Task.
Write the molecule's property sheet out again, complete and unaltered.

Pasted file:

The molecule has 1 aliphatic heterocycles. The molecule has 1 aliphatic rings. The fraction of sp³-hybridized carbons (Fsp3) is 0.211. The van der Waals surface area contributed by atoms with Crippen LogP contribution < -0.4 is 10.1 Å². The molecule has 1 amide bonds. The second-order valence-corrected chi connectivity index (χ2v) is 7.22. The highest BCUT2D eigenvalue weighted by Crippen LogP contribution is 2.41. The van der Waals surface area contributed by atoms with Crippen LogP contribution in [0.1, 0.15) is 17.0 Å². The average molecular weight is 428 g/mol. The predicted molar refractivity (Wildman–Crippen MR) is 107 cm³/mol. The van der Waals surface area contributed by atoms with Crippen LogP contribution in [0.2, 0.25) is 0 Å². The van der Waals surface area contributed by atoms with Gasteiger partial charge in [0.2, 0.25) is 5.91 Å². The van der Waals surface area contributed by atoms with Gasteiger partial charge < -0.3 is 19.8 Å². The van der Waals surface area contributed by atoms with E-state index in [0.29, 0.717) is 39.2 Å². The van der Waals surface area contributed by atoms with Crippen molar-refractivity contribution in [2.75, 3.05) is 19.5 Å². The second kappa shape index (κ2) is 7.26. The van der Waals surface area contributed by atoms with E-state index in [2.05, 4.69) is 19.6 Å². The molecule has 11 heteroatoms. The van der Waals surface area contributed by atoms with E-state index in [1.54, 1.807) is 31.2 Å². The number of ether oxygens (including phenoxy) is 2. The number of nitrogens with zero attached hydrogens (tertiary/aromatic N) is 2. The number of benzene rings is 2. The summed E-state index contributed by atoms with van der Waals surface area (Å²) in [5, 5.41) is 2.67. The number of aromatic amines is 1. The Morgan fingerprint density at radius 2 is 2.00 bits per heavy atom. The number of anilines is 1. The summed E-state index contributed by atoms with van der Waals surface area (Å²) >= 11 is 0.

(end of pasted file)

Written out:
The molecule has 1 aliphatic heterocycles. The molecule has 1 aliphatic rings. The fraction of sp³-hybridized carbons (Fsp3) is 0.211. The van der Waals surface area contributed by atoms with Crippen LogP contribution < -0.4 is 10.1 Å². The molecule has 1 amide bonds. The second-order valence-corrected chi connectivity index (χ2v) is 7.22. The highest BCUT2D eigenvalue weighted by Crippen LogP contribution is 2.41. The van der Waals surface area contributed by atoms with Crippen LogP contribution in [0.1, 0.15) is 17.0 Å². The average molecular weight is 428 g/mol. The predicted molar refractivity (Wildman–Crippen MR) is 107 cm³/mol. The van der Waals surface area contributed by atoms with Crippen LogP contribution in [0.2, 0.25) is 0 Å². The van der Waals surface area contributed by atoms with Gasteiger partial charge in [0.2, 0.25) is 5.91 Å². The van der Waals surface area contributed by atoms with Gasteiger partial charge < -0.3 is 19.8 Å². The van der Waals surface area contributed by atoms with E-state index in [0.29, 0.717) is 39.2 Å². The van der Waals surface area contributed by atoms with Crippen molar-refractivity contribution in [2.75, 3.05) is 19.5 Å². The second kappa shape index (κ2) is 7.26. The van der Waals surface area contributed by atoms with E-state index in [2.05, 4.69) is 19.6 Å². The molecule has 11 heteroatoms. The van der Waals surface area contributed by atoms with E-state index in [1.54, 1.807) is 31.2 Å². The number of ether oxygens (including phenoxy) is 2. The number of nitrogens with zero attached hydrogens (tertiary/aromatic N) is 2. The number of benzene rings is 2. The summed E-state index contributed by atoms with van der Waals surface area (Å²) in [5, 5.41) is 2.67. The number of aromatic amines is 1. The Morgan fingerprint density at radius 2 is 2.00 bits per heavy atom. The number of anilines is 1. The summed E-state index contributed by atoms with van der Waals surface area (Å²) >= 11 is 0.